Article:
Invasive Species AR

The latest augmented reality additions to my ongoing Invasive Species project.  These AR projects allow you to become invasive species made from discarded plastics found along the Atlantic Coast. These species symbolize our problematic and burgeoning interspecies entanglements with plastics, humans, and nature.

Invasive Species (Plastic Bottles): Wear a bottle as a mask and open your mouth to birth more invasive species, part plastic, and part human. https://www.instagram.com/ar/434009021287905/

Invasive Species (Plastic Bottle Swarm): Open the app and then your mouth to release an invasive species. https://www.instagram.com/ar/857770141635499/

Invasive Species (Bottle Caps): Touch the screen to wear different masks made from images of bottle caps found along the Florida Atlantic Coast.  https://www.instagram.com/ar/883813112156460/

Invasive Species (Wrappers):  Touch the screen to wear different masks made from images of wrappers found along the Florida Atlantic Coast. https://www.instagram.com/ar/825977341556164/

Breathe the Machine at ELO2020

Breathe the Machine – interspecies morph edition at ELO 2020
A collaborative group composed of a prose writer (Teresa Carmody), new media artist (Matt Roberts), 3-D animator (Dengke Chen), and poet (Terri Witek) enter your personal computers and suggest that in this particularly viral moment, individual breaths + machines may be the closest we get to community touch.

Project Website https://btm19.weebly.com/

Zoom Recording

Breathe the Machine at ELO 2020 from Matt Roberts on Vimeo.

Interspecies video conference

BTM Application
app_screenshot

Dazzle Camouflage

Dazzle Camouflage is a mode of camouflage that uses confusion rather than concealment as its method. Developed in the early 20th century, Dazzle Camouflage was often added to naval ships, which were painted to feature perplexing black and white patterns. In these uncertain times with access to immense amounts of information and when terms such as fake news, deep fakes, alternative facts are becoming part of our lexicon, we often find that the true meaning of our inquiries as with all our desires is concealed by confusion.

To participate a user can enter a search word or hashtag to search Twitter. The frequency of the word on Twitter is used to generate black and white patterns. The software will continue to search for the word on twitter and create more complex patterns as the frequency of the word increases.

 

 

Dazzle Camouflage at Snap! Space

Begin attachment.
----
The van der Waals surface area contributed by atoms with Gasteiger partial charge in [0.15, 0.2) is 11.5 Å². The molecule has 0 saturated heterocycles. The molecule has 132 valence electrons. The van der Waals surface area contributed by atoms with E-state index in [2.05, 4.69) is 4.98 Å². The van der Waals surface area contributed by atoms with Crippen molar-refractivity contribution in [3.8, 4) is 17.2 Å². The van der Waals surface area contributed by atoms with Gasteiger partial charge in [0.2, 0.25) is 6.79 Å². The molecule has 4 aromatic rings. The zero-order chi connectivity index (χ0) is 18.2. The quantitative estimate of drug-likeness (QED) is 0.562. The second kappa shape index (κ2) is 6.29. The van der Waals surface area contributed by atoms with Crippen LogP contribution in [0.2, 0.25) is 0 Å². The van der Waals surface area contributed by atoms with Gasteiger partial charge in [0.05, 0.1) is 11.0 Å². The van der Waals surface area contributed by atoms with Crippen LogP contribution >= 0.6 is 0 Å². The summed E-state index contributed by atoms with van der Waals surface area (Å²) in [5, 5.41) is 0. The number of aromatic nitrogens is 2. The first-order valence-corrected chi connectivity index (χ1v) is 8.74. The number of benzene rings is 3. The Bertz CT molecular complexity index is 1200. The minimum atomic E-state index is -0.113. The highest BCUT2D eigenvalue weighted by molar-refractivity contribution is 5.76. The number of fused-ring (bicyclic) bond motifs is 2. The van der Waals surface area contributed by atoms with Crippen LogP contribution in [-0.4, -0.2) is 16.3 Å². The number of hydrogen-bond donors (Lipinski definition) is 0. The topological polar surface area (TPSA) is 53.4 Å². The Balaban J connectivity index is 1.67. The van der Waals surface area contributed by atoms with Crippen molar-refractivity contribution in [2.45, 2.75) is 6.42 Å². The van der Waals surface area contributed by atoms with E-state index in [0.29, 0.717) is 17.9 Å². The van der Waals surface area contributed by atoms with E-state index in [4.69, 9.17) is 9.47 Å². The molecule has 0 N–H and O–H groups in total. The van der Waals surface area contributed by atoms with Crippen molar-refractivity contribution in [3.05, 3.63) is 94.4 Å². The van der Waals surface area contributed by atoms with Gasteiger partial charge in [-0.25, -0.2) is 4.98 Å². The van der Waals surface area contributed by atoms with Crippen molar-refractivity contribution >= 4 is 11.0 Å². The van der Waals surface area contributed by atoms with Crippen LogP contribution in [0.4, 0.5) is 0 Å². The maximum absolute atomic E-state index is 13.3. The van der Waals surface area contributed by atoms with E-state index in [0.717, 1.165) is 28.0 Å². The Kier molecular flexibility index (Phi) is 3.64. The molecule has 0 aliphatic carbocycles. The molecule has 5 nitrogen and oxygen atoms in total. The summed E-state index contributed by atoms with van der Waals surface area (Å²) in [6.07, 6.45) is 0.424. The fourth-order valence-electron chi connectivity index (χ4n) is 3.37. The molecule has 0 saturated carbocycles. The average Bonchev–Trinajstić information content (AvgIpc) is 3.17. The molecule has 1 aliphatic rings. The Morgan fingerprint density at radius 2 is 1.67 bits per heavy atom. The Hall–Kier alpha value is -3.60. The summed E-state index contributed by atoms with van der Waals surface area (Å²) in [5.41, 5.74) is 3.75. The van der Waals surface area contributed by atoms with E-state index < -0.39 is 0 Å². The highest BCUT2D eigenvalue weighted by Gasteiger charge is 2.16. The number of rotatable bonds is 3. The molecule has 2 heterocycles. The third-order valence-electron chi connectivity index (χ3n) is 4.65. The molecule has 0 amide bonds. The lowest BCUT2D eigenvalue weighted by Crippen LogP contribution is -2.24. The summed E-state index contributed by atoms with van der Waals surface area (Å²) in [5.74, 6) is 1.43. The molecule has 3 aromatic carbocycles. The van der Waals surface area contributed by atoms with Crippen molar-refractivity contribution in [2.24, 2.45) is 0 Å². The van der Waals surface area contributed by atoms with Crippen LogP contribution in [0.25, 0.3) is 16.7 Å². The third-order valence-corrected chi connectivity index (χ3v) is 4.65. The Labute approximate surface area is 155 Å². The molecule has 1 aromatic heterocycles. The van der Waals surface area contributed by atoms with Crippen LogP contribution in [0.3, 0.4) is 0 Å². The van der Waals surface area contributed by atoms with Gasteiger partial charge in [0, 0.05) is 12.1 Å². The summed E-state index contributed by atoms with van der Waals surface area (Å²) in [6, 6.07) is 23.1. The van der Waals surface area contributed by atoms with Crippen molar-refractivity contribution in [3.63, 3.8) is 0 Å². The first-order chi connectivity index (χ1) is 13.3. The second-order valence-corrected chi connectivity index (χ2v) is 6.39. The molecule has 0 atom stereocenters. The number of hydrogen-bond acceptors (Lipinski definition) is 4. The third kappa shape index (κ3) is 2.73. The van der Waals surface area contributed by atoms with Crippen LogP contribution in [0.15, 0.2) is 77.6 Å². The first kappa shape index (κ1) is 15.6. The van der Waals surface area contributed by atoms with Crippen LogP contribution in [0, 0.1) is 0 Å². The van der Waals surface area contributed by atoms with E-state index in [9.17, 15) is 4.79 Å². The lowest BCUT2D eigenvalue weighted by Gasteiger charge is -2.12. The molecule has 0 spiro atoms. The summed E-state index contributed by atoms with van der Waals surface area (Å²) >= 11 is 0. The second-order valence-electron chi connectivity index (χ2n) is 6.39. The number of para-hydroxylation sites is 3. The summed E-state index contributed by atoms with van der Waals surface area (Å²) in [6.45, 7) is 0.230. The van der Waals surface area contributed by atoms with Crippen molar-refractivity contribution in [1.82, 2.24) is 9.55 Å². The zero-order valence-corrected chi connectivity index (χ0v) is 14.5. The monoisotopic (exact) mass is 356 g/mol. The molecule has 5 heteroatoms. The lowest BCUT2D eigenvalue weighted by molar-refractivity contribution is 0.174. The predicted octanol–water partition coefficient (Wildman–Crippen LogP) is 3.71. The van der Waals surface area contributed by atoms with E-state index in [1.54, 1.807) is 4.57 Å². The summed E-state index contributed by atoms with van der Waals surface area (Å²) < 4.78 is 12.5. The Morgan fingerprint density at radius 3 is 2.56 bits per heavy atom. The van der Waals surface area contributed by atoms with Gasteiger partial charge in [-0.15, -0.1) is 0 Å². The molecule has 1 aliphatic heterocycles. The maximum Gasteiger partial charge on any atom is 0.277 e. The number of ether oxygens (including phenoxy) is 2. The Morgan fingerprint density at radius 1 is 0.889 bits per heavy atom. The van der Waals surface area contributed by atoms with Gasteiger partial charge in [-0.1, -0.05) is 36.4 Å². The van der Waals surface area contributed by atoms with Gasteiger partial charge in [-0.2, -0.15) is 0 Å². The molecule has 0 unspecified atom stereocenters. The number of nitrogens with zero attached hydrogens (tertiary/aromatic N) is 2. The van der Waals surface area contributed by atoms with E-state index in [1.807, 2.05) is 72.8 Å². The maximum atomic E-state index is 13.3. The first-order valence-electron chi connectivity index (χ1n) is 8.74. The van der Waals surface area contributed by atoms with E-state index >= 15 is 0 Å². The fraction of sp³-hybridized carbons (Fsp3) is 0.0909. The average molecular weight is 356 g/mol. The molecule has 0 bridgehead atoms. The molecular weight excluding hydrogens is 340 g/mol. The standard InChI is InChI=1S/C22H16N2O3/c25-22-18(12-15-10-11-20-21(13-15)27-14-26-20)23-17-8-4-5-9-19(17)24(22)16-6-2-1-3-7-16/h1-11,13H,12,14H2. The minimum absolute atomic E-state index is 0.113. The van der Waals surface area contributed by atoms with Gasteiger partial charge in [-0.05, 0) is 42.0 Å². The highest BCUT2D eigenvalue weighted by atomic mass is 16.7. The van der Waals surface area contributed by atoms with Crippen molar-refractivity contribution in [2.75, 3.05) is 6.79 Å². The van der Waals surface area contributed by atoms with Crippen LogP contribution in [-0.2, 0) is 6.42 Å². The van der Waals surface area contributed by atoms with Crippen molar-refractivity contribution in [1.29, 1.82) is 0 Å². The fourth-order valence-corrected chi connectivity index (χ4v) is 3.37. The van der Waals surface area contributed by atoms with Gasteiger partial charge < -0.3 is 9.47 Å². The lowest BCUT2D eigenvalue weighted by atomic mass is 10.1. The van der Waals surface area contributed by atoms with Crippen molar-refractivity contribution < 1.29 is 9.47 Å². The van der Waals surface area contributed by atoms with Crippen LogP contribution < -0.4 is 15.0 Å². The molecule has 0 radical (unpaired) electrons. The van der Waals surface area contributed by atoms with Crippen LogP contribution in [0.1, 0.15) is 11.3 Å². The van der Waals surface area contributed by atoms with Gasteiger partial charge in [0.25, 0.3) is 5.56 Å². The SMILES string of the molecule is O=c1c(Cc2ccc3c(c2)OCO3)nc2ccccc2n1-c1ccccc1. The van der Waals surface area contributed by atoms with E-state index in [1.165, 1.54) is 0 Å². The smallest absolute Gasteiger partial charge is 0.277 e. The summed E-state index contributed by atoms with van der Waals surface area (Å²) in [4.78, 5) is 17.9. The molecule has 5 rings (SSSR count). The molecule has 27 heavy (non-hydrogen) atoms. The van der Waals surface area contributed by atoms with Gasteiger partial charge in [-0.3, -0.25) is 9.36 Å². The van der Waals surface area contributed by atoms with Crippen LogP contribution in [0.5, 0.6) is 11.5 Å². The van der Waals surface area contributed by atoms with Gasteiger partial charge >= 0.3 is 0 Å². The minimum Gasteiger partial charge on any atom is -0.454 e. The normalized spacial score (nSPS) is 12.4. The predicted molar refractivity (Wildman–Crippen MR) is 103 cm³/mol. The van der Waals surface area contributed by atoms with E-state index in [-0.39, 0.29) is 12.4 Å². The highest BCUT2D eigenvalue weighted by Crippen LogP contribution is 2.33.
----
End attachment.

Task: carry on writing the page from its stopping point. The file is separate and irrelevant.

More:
A few photos of Dazzle Camouflage at City Unseen 2.0 and an Orlando Sentinel article about the exhibition.

Breathe the Machine &Now Festival

AndNow2019-Photos-by-Marc-Studer-4270904660_1326958904133979_3077648224283000832_n

Breathe the Machine was recently exhibited at &Now Festival of Innovative Writing at the University of Washington Bothell

A recent West Volusia Beacon article about the project when shown at Stetson University

 

Invisible Instruments

Invisible Instruments
A digital microscope and custom video mapping software let participants project microscopic parts of themselves coupled with short poetic text onto large architectural objects. This collective public performance with three layers—edifice, miniature, and wandering signage—-shows what happens when a public space is overwritten by an ephemeral and intimate one.

A collaboration between new media artist Matt Roberts and poet Terri Witek

Breathe the Machine

The FaaS were future-oriented.  Every day, they contemplated the question: what kind of ancestor will you be?

A collaboration between prose writer Teresa Carmody, new media artist Matt Roberts, 3-D animator Dengke Chen, and poet Terri Witek. In Breathe the Machine, we repurpose computers in an existing university lab to respond to human breath. Blow on the computer; something happens. The computer lab becomes an installation, an archive of a near future where some creatures have learned to morph. With each breath, the individual computers send data to a hub computer, co-creating a story displayed on a larger screen (projected on wall of lab). Simple biological actions momentarily converge human and mechanical worlds.

Invisible instruments at City Unseen

Recent exhibition of Invisible Instruments at City Unseen

47314100_10156203798809071_174488462353760256_o47150392_10156203797819071_7557236983014096896_o47132098_10156204063424071_8516311714310914048_o 47168298_10156203799219071_5010912531489751040_o 47319683_10156204021524071_8466038340427186176_o 47325848_10156203781194071_668138036122353664_o

Photos by http://www.emilyjourdan.com/

Dream Garden at Art In Odd Places Orlando

A few images from a recent presentation of Dream Garden at AIOP Orlando. Dream Garden Orlando allows participants to text a 7 word dream, which is collected on the Dream Garden website and planted in a augmented reality “garden” at the Orange County Regional History Center.

Unknown Meetings

Unknown Meetings is a site-specific augmented reality project that takes as its premise the awkward and surreal encounters that daily occur on commutes. Designed by new media artist Matt Roberts and poet Terri Witek for local transportation systems riders activate via smart phone both an “unknown” object moving over the actual landscape and an accompanying brief poetic audio file which considers such encounters.

These are activated whenever the train approaches a station. Commuters use the free Augmented Reality app Layar on their smart phones to see a floating image—usually an out-of-place object –and hear a brief accompanying text. Stations are nexuses of anxiety when we commute—is this our stop? By floating objects and words that offer still more unexpected juxtapositions, Roberts and Witek try to shift the anxiety of arrival into a consideration of moving “connections.”